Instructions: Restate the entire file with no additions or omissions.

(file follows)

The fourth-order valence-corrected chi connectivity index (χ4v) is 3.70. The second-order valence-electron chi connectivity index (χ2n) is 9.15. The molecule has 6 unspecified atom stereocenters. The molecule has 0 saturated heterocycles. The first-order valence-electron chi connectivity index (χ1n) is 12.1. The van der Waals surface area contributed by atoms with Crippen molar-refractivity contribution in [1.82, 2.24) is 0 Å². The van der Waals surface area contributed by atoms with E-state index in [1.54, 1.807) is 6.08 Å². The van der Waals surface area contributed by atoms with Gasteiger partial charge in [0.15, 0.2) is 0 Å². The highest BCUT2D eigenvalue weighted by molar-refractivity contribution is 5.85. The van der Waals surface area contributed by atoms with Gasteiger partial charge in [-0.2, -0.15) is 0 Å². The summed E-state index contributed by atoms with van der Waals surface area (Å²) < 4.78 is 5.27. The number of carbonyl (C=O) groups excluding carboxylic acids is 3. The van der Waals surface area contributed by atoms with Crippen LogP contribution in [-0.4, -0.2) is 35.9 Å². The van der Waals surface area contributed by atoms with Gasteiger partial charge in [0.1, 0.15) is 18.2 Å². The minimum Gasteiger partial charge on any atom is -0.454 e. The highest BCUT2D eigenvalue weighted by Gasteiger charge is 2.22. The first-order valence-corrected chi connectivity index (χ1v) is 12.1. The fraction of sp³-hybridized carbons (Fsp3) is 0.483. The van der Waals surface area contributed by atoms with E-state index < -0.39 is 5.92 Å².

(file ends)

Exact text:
The fourth-order valence-corrected chi connectivity index (χ4v) is 3.70. The second-order valence-electron chi connectivity index (χ2n) is 9.15. The molecule has 6 unspecified atom stereocenters. The molecule has 0 saturated heterocycles. The first-order valence-electron chi connectivity index (χ1n) is 12.1. The van der Waals surface area contributed by atoms with Crippen molar-refractivity contribution in [1.82, 2.24) is 0 Å². The van der Waals surface area contributed by atoms with E-state index in [1.54, 1.807) is 6.08 Å². The van der Waals surface area contributed by atoms with Gasteiger partial charge in [0.15, 0.2) is 0 Å². The highest BCUT2D eigenvalue weighted by molar-refractivity contribution is 5.85. The van der Waals surface area contributed by atoms with Gasteiger partial charge in [-0.2, -0.15) is 0 Å². The summed E-state index contributed by atoms with van der Waals surface area (Å²) < 4.78 is 5.27. The number of carbonyl (C=O) groups excluding carboxylic acids is 3. The van der Waals surface area contributed by atoms with Crippen LogP contribution in [-0.4, -0.2) is 35.9 Å². The van der Waals surface area contributed by atoms with Gasteiger partial charge in [0.1, 0.15) is 18.2 Å². The minimum Gasteiger partial charge on any atom is -0.454 e. The highest BCUT2D eigenvalue weighted by Gasteiger charge is 2.22. The first-order valence-corrected chi connectivity index (χ1v) is 12.1. The fraction of sp³-hybridized carbons (Fsp3) is 0.483. The van der Waals surface area contributed by atoms with E-state index < -0.39 is 5.92 Å².